Deutsche Bank has warned UK banks to brace for long-lasting volatility after Britain voted to leave the European Union, plunging the country into financial and political turmoil. On Monday (27 June 2016), trading in the Royal Bank of Scotland was temporarily halted after shares in the lender plunged by 14.2%, while Barclays shares, which were twice halted from trading on Friday, were also automatically stopped from trading after slumping by 11.5%.

Analysts at Deutsche Bank indicated the political and financial uncertainty pointed towards extended volatility in the upcoming months.

"With political and economic uncertainty likely to be here to stay, we expect the coming weeks and months will see significant volatility in the share prices of UK financials and those with UK operations," the German lender said. "Our base case is that there will be further monetary easing – negative for margins – lower loan growth and that loan losses will trend upwards, [while] dividends [and] capital return is at greater risk or likely to be pushed back. We also see heightened probability of management change, particularly at Lloyds."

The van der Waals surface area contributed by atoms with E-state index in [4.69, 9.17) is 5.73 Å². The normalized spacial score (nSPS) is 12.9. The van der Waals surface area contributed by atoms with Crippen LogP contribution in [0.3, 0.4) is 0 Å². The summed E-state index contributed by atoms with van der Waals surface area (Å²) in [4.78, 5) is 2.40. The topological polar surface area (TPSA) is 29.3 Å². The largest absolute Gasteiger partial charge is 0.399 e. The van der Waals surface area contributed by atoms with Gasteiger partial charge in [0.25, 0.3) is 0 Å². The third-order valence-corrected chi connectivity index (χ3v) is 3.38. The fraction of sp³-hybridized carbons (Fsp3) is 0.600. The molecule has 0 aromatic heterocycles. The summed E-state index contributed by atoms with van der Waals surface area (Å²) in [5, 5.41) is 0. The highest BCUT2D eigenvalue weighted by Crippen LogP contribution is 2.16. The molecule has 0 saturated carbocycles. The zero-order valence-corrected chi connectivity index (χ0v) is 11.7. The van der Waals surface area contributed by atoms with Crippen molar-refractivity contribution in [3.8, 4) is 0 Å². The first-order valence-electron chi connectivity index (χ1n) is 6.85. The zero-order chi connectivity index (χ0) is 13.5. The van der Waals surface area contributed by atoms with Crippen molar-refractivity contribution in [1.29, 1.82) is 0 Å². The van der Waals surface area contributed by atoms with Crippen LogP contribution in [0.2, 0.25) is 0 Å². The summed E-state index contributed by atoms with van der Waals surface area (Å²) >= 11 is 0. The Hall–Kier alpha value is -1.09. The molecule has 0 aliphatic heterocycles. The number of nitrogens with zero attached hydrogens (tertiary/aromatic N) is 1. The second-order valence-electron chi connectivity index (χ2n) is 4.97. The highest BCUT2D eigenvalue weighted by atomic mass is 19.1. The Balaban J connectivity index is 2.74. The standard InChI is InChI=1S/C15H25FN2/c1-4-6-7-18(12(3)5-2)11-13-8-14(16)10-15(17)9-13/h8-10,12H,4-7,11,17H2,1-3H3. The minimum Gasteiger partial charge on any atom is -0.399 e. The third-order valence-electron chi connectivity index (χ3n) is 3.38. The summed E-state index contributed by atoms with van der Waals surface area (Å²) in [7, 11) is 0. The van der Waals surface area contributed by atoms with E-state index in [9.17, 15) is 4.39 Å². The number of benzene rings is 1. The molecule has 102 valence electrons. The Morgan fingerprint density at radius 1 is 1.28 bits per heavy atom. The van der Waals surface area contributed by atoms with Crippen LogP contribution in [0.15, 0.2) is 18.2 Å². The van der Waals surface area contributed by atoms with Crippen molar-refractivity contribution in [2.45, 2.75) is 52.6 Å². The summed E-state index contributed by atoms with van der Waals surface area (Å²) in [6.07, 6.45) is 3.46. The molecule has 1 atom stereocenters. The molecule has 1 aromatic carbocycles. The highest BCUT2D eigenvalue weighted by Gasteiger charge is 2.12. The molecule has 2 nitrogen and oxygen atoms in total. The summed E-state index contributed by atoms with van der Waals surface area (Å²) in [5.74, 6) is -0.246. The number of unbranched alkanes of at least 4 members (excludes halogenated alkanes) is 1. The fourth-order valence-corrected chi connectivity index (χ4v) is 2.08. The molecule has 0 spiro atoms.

However, economists at Deutsche Bank stressed the landscape for the UK banking sector was not as gloomy as in the lead up to the financial crisis in 2008. British banks were, in fact, in a much better position than eight years ago, the lender added.

"Whilst we have included higher loan losses, our forecasts do not assume a recession [or] financial crisis. In fact, UK banks are in a far better position in 2016 to withstand a downturn today than in 2008: capital levels and quality is higher, and key exposures are lower."